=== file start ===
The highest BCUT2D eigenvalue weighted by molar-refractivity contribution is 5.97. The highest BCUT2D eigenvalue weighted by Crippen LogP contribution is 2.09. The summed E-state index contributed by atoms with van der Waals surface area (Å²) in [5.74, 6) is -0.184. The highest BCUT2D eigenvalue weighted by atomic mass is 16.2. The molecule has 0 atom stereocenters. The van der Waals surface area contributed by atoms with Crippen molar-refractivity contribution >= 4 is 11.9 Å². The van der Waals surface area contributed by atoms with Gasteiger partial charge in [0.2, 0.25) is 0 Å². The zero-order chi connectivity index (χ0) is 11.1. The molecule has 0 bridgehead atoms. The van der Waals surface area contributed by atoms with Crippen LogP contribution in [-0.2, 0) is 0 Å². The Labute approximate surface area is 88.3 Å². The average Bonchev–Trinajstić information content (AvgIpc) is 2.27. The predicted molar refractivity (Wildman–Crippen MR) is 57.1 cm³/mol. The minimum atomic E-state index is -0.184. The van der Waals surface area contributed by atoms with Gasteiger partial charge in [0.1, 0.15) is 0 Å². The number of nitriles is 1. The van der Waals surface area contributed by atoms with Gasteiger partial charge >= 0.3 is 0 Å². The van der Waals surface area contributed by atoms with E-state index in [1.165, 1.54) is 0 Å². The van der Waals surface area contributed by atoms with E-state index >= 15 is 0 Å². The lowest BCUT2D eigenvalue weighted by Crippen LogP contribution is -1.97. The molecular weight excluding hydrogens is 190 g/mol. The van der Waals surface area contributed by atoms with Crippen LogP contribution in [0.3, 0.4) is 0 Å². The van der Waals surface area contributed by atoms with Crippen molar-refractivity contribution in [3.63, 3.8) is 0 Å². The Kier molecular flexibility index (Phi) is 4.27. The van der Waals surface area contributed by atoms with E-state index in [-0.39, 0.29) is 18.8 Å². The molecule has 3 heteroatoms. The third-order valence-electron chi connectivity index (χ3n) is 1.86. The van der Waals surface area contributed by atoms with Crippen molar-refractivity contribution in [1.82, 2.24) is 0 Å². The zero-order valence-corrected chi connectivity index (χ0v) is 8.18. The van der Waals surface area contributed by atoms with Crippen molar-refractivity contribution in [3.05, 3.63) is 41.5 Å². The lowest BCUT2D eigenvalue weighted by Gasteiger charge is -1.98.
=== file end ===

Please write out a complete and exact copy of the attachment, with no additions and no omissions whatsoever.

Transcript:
The highest BCUT2D eigenvalue weighted by molar-refractivity contribution is 5.97. The highest BCUT2D eigenvalue weighted by Crippen LogP contribution is 2.09. The summed E-state index contributed by atoms with van der Waals surface area (Å²) in [5.74, 6) is -0.184. The highest BCUT2D eigenvalue weighted by atomic mass is 16.2. The molecule has 0 atom stereocenters. The van der Waals surface area contributed by atoms with Crippen molar-refractivity contribution >= 4 is 11.9 Å². The van der Waals surface area contributed by atoms with Gasteiger partial charge in [0.2, 0.25) is 0 Å². The zero-order chi connectivity index (χ0) is 11.1. The molecule has 0 bridgehead atoms. The van der Waals surface area contributed by atoms with Crippen LogP contribution in [-0.2, 0) is 0 Å². The Labute approximate surface area is 88.3 Å². The average Bonchev–Trinajstić information content (AvgIpc) is 2.27. The predicted molar refractivity (Wildman–Crippen MR) is 57.1 cm³/mol. The minimum atomic E-state index is -0.184. The van der Waals surface area contributed by atoms with Gasteiger partial charge in [0.1, 0.15) is 0 Å². The number of nitriles is 1. The van der Waals surface area contributed by atoms with Gasteiger partial charge >= 0.3 is 0 Å². The van der Waals surface area contributed by atoms with E-state index in [1.165, 1.54) is 0 Å². The van der Waals surface area contributed by atoms with E-state index >= 15 is 0 Å². The lowest BCUT2D eigenvalue weighted by Crippen LogP contribution is -1.97. The molecular weight excluding hydrogens is 190 g/mol. The van der Waals surface area contributed by atoms with Crippen LogP contribution in [0.3, 0.4) is 0 Å². The van der Waals surface area contributed by atoms with Crippen molar-refractivity contribution in [3.63, 3.8) is 0 Å². The Kier molecular flexibility index (Phi) is 4.27. The van der Waals surface area contributed by atoms with E-state index in [-0.39, 0.29) is 18.8 Å². The molecule has 3 heteroatoms. The third-order valence-electron chi connectivity index (χ3n) is 1.86. The van der Waals surface area contributed by atoms with Crippen molar-refractivity contribution in [1.82, 2.24) is 0 Å². The zero-order valence-corrected chi connectivity index (χ0v) is 8.18. The van der Waals surface area contributed by atoms with Crippen molar-refractivity contribution in [3.05, 3.63) is 41.5 Å². The lowest BCUT2D eigenvalue weighted by Gasteiger charge is -1.98.